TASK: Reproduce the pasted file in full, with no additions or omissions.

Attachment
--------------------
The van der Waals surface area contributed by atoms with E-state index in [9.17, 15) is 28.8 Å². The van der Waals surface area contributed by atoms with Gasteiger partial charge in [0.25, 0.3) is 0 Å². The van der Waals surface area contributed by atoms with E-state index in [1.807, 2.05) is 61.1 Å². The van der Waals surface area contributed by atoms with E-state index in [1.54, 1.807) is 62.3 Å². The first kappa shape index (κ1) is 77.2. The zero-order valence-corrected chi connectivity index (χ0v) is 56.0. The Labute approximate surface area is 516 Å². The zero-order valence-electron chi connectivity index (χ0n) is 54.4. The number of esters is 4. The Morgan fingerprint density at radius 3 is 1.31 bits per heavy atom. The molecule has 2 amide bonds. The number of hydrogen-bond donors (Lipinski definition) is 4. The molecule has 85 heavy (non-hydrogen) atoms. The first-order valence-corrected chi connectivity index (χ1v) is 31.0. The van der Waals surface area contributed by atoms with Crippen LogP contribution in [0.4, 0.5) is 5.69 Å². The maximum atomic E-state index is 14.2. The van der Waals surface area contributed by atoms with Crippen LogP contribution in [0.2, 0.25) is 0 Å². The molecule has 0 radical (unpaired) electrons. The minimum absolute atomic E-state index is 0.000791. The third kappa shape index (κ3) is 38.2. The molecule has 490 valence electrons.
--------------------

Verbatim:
The van der Waals surface area contributed by atoms with E-state index in [9.17, 15) is 28.8 Å². The van der Waals surface area contributed by atoms with Gasteiger partial charge in [0.25, 0.3) is 0 Å². The van der Waals surface area contributed by atoms with E-state index in [1.807, 2.05) is 61.1 Å². The van der Waals surface area contributed by atoms with E-state index in [1.54, 1.807) is 62.3 Å². The first kappa shape index (κ1) is 77.2. The zero-order valence-corrected chi connectivity index (χ0v) is 56.0. The Labute approximate surface area is 516 Å². The zero-order valence-electron chi connectivity index (χ0n) is 54.4. The number of esters is 4. The Morgan fingerprint density at radius 3 is 1.31 bits per heavy atom. The molecule has 2 amide bonds. The number of hydrogen-bond donors (Lipinski definition) is 4. The molecule has 85 heavy (non-hydrogen) atoms. The first-order valence-corrected chi connectivity index (χ1v) is 31.0. The van der Waals surface area contributed by atoms with Crippen LogP contribution in [0.4, 0.5) is 5.69 Å². The maximum atomic E-state index is 14.2. The van der Waals surface area contributed by atoms with Crippen LogP contribution in [0.2, 0.25) is 0 Å². The molecule has 0 radical (unpaired) electrons. The minimum absolute atomic E-state index is 0.000791. The third kappa shape index (κ3) is 38.2. The molecule has 490 valence electrons.